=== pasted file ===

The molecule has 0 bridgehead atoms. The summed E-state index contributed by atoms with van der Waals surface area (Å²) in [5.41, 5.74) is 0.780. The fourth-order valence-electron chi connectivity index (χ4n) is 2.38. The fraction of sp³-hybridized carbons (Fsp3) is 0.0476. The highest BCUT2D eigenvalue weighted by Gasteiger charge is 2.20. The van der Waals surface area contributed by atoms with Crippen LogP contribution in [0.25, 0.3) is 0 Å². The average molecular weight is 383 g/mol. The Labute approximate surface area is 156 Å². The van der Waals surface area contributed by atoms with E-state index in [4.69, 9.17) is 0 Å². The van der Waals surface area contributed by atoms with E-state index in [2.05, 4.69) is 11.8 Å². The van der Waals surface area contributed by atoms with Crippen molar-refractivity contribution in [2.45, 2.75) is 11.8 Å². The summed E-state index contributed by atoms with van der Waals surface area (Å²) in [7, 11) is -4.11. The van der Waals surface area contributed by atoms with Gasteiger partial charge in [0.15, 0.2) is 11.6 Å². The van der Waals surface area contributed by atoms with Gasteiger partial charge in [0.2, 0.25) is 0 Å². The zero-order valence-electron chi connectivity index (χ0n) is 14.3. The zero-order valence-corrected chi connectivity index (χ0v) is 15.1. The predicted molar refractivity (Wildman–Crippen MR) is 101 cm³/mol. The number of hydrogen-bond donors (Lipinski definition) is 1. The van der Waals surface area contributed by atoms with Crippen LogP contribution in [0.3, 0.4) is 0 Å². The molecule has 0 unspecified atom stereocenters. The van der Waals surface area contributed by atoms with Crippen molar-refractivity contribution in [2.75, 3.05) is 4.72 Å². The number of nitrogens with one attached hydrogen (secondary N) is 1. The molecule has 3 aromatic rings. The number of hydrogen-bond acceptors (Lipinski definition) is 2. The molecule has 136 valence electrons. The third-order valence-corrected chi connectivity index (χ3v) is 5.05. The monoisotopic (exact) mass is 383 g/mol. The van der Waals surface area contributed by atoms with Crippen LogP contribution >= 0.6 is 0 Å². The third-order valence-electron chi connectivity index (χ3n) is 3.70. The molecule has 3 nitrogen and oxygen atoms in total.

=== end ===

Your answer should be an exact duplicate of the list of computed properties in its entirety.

The molecule has 0 bridgehead atoms. The summed E-state index contributed by atoms with van der Waals surface area (Å²) in [5.41, 5.74) is 0.780. The fourth-order valence-electron chi connectivity index (χ4n) is 2.38. The fraction of sp³-hybridized carbons (Fsp3) is 0.0476. The highest BCUT2D eigenvalue weighted by Gasteiger charge is 2.20. The van der Waals surface area contributed by atoms with Crippen LogP contribution in [0.25, 0.3) is 0 Å². The average molecular weight is 383 g/mol. The Labute approximate surface area is 156 Å². The van der Waals surface area contributed by atoms with E-state index in [4.69, 9.17) is 0 Å². The van der Waals surface area contributed by atoms with E-state index in [2.05, 4.69) is 11.8 Å². The van der Waals surface area contributed by atoms with Crippen molar-refractivity contribution in [2.45, 2.75) is 11.8 Å². The summed E-state index contributed by atoms with van der Waals surface area (Å²) in [7, 11) is -4.11. The van der Waals surface area contributed by atoms with Gasteiger partial charge in [0.15, 0.2) is 11.6 Å². The van der Waals surface area contributed by atoms with Gasteiger partial charge in [0.2, 0.25) is 0 Å². The zero-order valence-electron chi connectivity index (χ0n) is 14.3. The zero-order valence-corrected chi connectivity index (χ0v) is 15.1. The predicted molar refractivity (Wildman–Crippen MR) is 101 cm³/mol. The number of hydrogen-bond donors (Lipinski definition) is 1. The van der Waals surface area contributed by atoms with Crippen LogP contribution in [0.3, 0.4) is 0 Å². The molecule has 0 unspecified atom stereocenters. The van der Waals surface area contributed by atoms with Crippen molar-refractivity contribution in [2.75, 3.05) is 4.72 Å². The number of nitrogens with one attached hydrogen (secondary N) is 1. The molecule has 3 aromatic rings. The number of hydrogen-bond acceptors (Lipinski definition) is 2. The molecule has 136 valence electrons. The third-order valence-corrected chi connectivity index (χ3v) is 5.05. The monoisotopic (exact) mass is 383 g/mol. The van der Waals surface area contributed by atoms with Crippen LogP contribution >= 0.6 is 0 Å². The third-order valence-electron chi connectivity index (χ3n) is 3.70. The molecule has 3 nitrogen and oxygen atoms in total.